Each wallet contains public and private keys that are used to issue and receive currency. The public key is a code that everyone in a system knows. The private key is known only to the user and allows him to validate his transactions.

When a user wants to sell cryptocurrency units to another user, all he needs is a special application (such as Coinbase, Zengo or Binance etc.) and send it to the latter’s virtual wallet. The transaction is not considered complete until it has been verified and added to the Blockchain through a mining process.

To collect your bills in crypto or pay yours, all you need is a special application such as Coinbase, Zengo or Binance.

A Blockchain is a digital register used for sending and storing data. In the context of cryptocurrencies, it stores the history of transactions performed and thus tracks the change in ownership over time. The Blockchain records transactions in blocks and the most recent ones are placed at the front of the chain.

Blockchain transactions are accessible to everyone and are not stored in one place but hosted by millions of computers simultaneously. All movements are registered in the form of numbers by thousands of different servers simultaneously. The executed transactions are then recorded and decentralized within a network.

This makes the Blockchain both transparent and resistant to change and tampering with transactions is almost impossible leaving no weaknesses exposed to human or computer errors.

Advantages and disadvantages of cryptocurrencies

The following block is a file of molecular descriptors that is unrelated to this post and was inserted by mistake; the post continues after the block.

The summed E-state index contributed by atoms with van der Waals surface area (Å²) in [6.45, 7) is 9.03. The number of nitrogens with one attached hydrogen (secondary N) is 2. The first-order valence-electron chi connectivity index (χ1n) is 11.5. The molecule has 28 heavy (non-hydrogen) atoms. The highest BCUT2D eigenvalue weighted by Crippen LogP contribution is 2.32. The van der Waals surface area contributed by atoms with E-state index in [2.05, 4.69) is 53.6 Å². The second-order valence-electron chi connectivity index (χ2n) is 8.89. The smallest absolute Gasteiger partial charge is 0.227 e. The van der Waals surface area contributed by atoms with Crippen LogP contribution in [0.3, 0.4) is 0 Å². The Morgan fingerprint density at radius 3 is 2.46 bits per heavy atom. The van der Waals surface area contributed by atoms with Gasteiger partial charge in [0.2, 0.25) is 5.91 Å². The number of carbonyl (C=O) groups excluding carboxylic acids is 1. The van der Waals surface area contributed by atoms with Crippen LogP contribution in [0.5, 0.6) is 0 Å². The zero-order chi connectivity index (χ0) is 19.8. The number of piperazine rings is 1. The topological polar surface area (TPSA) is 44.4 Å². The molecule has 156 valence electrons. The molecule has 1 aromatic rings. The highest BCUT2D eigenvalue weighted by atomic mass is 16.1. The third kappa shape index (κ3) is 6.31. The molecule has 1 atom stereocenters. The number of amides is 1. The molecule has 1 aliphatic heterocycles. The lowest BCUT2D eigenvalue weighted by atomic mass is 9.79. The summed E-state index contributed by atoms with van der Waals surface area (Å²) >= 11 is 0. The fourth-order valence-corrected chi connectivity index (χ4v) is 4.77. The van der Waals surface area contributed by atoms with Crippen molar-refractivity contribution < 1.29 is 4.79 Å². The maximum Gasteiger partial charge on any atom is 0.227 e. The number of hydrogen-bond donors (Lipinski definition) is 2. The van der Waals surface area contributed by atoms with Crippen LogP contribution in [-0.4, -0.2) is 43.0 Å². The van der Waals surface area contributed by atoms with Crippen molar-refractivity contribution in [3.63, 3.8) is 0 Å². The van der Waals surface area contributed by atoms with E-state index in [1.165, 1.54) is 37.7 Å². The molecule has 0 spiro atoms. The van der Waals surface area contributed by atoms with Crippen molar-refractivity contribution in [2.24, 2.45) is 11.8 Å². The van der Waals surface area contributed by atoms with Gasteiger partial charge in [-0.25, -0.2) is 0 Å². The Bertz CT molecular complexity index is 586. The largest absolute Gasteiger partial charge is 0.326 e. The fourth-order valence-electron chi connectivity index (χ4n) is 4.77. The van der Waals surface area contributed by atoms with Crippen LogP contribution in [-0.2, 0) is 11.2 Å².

The advantages:

Everyone is attracted to crypto for different reasons. Here are some reasons:

• No Fees: The relative absence of fees is partly key to cryptocurrency’s success. Compared to traditional bank charges, cryptocurrency charges are lower because there is no central authority to manage the transactions.

• Inflation Protection: Inflation has caused many currencies to fall in price over time. Almost every cryptocurrency is launched with a fixed fee at the time of launch. So due to the increasing demand the price will rise. This so that it keeps pace with the market and in the long run you avoid inflation.

• Efficiency: The availability and speed of transactions contribute to this attraction. Transactions can be completed in just minutes. There are no restrictions on disclosure or processing by third parties. They are therefore easy to use and very accessible.

• High volatility that allows for significant profits: cryptocurrencies can generate profits. The price of virtual currencies can double overnight allowing you to earn a lot. The cryptocurrency market is very active.

• Security: Blockchain technology is a system that spends a lot of cryptocurrencies and makes it difficult to change transaction data entered into the system. Without human intervention, the risk of errors decreases. This is because the network of computers approves the information sent in the database.

The cons:

If crypto gains and returns can be very significant, the potential risks will be just as much on the other side… it’s a matter of balance.

• Value volatility: what is an advantage may be a disadvantage. Indeed, the fluctuation of cryptocurrency prices can cause a lot of money to be lost. Prizes can evolve differently than you expected, and this is the hardest rule of the game to accept.

• The risk of hacking: Despite the security provided by the Blockchain system, theft through hacking is still possible.